You’ll never guess where this sunny, sandy shore is.
The water was warm and calm. The sun gleamed off the surface. It was early in the morning. Mrs. Wife and I had the entire beach to ourselves. It was a nice, quiet hour. But we weren’t on the New Jersey shore, as you might suspect. This, believe it or not, was Lake Erie. (Huntington Beach, to be specific.)
For the uninitiated, thanks to Cleveland’s heavy industry, Lake Erie spent decades as a feted, polluted mess. At one time, the Cuyahoga River, which feeds into Lake Erie at downtown Cleveland, was so rank that the waste floating on the surface ignited and caught fire. To this day, Cleveland has never been able to shake the “river that burned” albatross around its neck.
When I grew up here [mumble-mumble] years ago, spending the morning strolling along the shore of Lake Erie was unthinkable. It was that bad. Thanks to a fed up community and a government that had a shred of dignity, things were cleaned up. Mrs. Wife and I took our shoes off and waded in the water. Here I am knee-deep in Lake Erie. Look how clear it is! This is pretty mind-blowing stuff to people like myself who grew up here.
An astonishing turn of events. And people complain about government regulation. Do you suppose this ever would have happened if it hadn’t been legislated?
My brother and I broke away from the family festivities to take a drive around the near West Side where our family roots are buried. We went by the alcohol treatment center at St. Malachi on W. 25th and Detroit where our step father, and many like him, got through the DTs.
This is St. Michael the Archangel Church on Scranton Road. It was built by German and Polish immigrants in the 1800s. My mother went to its school and was married there. My sister was married there. Now, it’s a predominantly Latino parish.
A few blocks away is Buhrer Avenue, where my mother, three uncles, grandmother and grandfather lived. Six people lived in this modest house. It’s a lot smaller inside than it looks! We drove by slowly, like we were casing the place out, and I had sudden rush of memories. I dropped my grandfather’s gold pocket watch down a crack in a window sill and it fell into the house’s foundation. It’s probably still there. He never got angry about it. My grandfather, a gardener, showed me how grasshoppers spit.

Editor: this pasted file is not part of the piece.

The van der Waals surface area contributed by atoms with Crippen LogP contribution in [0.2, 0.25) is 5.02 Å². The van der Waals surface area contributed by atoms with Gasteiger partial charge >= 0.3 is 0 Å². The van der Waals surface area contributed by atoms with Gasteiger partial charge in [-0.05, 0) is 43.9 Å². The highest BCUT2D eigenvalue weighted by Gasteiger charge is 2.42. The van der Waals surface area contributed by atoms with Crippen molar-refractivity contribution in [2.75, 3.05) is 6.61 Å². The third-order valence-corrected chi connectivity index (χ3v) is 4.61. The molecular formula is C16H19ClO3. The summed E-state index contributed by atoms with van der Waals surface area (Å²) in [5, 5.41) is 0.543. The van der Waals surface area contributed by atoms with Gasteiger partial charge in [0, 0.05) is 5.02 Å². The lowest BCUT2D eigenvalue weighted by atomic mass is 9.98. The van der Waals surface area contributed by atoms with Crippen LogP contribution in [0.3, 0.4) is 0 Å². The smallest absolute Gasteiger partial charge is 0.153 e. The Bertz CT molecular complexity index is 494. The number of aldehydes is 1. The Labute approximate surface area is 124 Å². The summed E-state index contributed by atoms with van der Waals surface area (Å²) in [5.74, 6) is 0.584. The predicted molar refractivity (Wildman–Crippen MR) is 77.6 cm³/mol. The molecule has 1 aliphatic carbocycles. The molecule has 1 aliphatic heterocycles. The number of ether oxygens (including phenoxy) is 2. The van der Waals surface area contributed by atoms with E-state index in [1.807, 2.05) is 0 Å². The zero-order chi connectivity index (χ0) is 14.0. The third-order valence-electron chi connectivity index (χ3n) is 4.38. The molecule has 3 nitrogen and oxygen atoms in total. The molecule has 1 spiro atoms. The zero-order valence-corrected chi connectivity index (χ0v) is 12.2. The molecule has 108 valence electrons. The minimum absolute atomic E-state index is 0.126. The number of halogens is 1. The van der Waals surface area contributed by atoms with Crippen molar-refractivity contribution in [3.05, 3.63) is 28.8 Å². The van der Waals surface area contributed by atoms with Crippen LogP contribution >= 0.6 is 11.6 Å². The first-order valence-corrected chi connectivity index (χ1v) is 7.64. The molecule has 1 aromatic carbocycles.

The neighborhood looked better than I thought it would. I assumed, because I buy into racial stereotypes without realizing it, that the houses would be a wreck. But they were fairly well maintained.
They closed one block of East 9th Street for a film shoot. Nobody shoots in Cleveland! East 9th Street is THE major north/south thoroughfare that runs through the center of downtown, and it’s a major disruption, but this is for the big Marvel Comics flagship movie The Avengers, due out next spring.
In it, Ironman, The Hulk, Sgt. Fury, Thor and Captain America team up to fight..I don’t know who. Maybe the Republican presidential candidates. Cleveland was remade to look like New York City. I can’t get away from that place!
Someone said this scene involves a fight with The Hulk and Sgt. Fury. Nobody could confirm. Samuel L. Jackson was in town. He was spotted at the Rock ‘n Roll Hall of Fame.
The most unsettling special effect was NOT the fake destruction or false fronts built onto the surrounding buildings. The most unsettling effect was seeing a lot of NYPD cruisers on East 9th Street in Cleveland. Very confusing.